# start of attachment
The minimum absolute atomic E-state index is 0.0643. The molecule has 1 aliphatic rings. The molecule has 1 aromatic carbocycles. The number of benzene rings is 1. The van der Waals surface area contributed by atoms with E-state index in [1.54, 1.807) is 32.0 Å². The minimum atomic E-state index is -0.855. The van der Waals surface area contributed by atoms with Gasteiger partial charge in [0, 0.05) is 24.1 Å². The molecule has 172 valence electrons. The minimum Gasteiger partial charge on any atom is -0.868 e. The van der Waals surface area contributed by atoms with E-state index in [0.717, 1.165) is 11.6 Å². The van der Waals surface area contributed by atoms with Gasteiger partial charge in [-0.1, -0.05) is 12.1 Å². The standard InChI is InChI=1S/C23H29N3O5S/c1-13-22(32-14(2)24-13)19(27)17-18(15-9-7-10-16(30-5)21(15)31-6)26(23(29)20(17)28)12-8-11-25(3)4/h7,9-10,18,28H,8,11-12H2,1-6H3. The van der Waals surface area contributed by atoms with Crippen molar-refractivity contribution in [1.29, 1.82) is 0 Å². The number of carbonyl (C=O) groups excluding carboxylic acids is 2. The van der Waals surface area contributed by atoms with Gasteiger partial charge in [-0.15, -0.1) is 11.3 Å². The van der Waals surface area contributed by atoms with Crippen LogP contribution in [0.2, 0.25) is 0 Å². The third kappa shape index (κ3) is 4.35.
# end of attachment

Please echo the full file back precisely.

The minimum absolute atomic E-state index is 0.0643. The molecule has 1 aliphatic rings. The molecule has 1 aromatic carbocycles. The number of benzene rings is 1. The van der Waals surface area contributed by atoms with E-state index in [1.54, 1.807) is 32.0 Å². The minimum atomic E-state index is -0.855. The van der Waals surface area contributed by atoms with Gasteiger partial charge in [0, 0.05) is 24.1 Å². The molecule has 172 valence electrons. The minimum Gasteiger partial charge on any atom is -0.868 e. The van der Waals surface area contributed by atoms with E-state index in [0.717, 1.165) is 11.6 Å². The van der Waals surface area contributed by atoms with Gasteiger partial charge in [-0.1, -0.05) is 12.1 Å². The standard InChI is InChI=1S/C23H29N3O5S/c1-13-22(32-14(2)24-13)19(27)17-18(15-9-7-10-16(30-5)21(15)31-6)26(23(29)20(17)28)12-8-11-25(3)4/h7,9-10,18,28H,8,11-12H2,1-6H3. The van der Waals surface area contributed by atoms with Crippen molar-refractivity contribution in [1.29, 1.82) is 0 Å². The number of carbonyl (C=O) groups excluding carboxylic acids is 2. The van der Waals surface area contributed by atoms with Gasteiger partial charge in [-0.15, -0.1) is 11.3 Å². The van der Waals surface area contributed by atoms with Crippen LogP contribution in [0.2, 0.25) is 0 Å². The third kappa shape index (κ3) is 4.35.